Face value: UM researchers find three secrets to selfie success
Picture this: by following three simple rules, your just-for-fun selfies could help you make a name for yourself, and perhaps even serious money, on social networking sites. That is one of the findings of new research by Stefania Farace, a PhD candidate at the School of Business and Economics (SBE) at Maastricht University, who collaborated with her supervisor, SBE's Professor Martin Wetzels, and two UK-based academics, Tom van Laer and Ko de Ruyter.
In a forthcoming paper in the European Journal of Marketing, the researchers detail experiments aimed at determining exactly what people engage with when they look at pictures online. Research participants were shown a range of images and told to rate them on aspects such as perspective, content and artistic quality. They were also asked to indicate how likely they would be to comment on the various pictures if they saw them on social media channels.
Farace’s and Wetzels’ co-author van Laer, a senior lecturer in marketing at Cass Business School at City, University of London, observes: “We were able to isolate what elements people find the most and least engaging in selfies. Subsequently, we could determine the type of pictures people are most likely to comment on. Our research revealed three recurring techniques that encourage user interaction.”
Rule #1: get yourself in the frame
Viewers really prefer you to take your picture, not someone else.
According to Farace, “the reasons that first-person pictures (‘selfies’) are preferred to third-person pictures (’elsies’) are explained by narrative transportation theory. When we deal with selfies, [social media users] identify better with the story directly told by the main character compared to a story told by a third person.” Producers of ’elsies’ serve more as reporters of other represented participants’ experiences than of their own.
Rule #2: get moving
It’s essential to show yourself doing something meaningful: it’s literally more eye-catching. Farace and her co-researchers found that social media viewers are 15.14% more likely to like or comment on photos that are not static.
“What we find is that simple portrait selfies are not as likely to be commented on as selfies where there is an action performed by the selfie-taker,” says Farace. “We ran studies with actions toward (product) consumption but also with actions beyond product consumption (i.e. a hand wave) and found the same effect: having a selfie with someone doing something is better than a static selfie.”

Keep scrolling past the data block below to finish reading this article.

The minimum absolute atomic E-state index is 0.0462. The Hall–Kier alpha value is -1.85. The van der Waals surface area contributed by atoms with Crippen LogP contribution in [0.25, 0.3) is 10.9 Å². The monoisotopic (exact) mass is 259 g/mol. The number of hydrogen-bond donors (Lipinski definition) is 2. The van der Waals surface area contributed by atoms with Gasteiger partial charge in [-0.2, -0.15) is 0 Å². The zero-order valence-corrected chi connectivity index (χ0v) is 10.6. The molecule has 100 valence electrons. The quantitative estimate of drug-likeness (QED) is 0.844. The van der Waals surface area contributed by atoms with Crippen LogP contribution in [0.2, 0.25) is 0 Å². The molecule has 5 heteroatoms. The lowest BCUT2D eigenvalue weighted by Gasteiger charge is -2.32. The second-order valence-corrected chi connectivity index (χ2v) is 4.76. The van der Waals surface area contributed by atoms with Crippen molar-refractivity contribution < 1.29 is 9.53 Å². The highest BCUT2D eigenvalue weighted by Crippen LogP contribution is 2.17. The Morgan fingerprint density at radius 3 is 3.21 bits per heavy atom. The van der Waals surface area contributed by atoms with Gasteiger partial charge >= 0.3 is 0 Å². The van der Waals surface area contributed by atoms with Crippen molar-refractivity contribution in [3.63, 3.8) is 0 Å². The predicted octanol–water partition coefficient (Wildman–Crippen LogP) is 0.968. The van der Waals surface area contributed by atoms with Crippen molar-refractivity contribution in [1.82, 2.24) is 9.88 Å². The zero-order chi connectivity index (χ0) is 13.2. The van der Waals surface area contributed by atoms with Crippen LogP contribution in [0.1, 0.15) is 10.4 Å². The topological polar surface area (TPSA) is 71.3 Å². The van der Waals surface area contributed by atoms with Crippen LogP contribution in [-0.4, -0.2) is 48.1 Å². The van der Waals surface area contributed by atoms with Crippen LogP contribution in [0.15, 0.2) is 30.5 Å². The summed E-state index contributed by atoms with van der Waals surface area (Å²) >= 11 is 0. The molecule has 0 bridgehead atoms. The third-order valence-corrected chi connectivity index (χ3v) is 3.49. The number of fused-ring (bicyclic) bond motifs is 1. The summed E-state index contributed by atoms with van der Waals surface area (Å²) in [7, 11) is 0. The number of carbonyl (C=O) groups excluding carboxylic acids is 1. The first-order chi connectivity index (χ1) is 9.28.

Rule #3: don’t keep it real
Unedited selfies attract less attention on social media than those that have been improved via the use of a filter or other alterations.
Whether you tweak your photo to make it look more glamorous, offbeat or professional, the researchers found that post-snap improvements pay dividends: people are 11.86% more likely to like or comment than if you post a true-to-life, unaltered picture. It may be that in the online era, the researchers suggest, we are simply less keen on images that are faithful representations of reality.
According to van Laer, both individuals and organisations who want to increase social media engagement should deploy the full power of image-editing techniques such as emojis, filters and lenses, and tools such as selfie sticks.
“Social media influencers have been doing this for years and now brands need to take note, especially as the world of advertising and social media influencers becomes increasingly blurred,” says van Laer. More than 10,000 selfies featuring a Starbucks product, for example, are posted on Instagram every day.
But could there be pitfalls for businesses aiming to tailor images for maximum social media consumption? After all, consumers are looking for accurate information about products before they make a purchase, such as via product reviews from other consumers. If brands use technical tools to create images that are not a faithful representation of daily life, or in this case a product or service, could online strategies backfire?
According to Farace, however, “It is important to keep in mind that pictures and text work differently in terms of how people process information. For example, text is processed sequentially (letters form words, words form sentences), whereas pictures are processed simultaneously, all at once.
“In pictures, the content (the character, product, actions performed) and style (be it professional or Snapchat-style) are processed all at once. There may be something related to the difference between product reviews (text) and pictures that could explain why consumers prefer images that do not represent a faithful representation of daily life.” This could be, Farace adds, a subject for further research.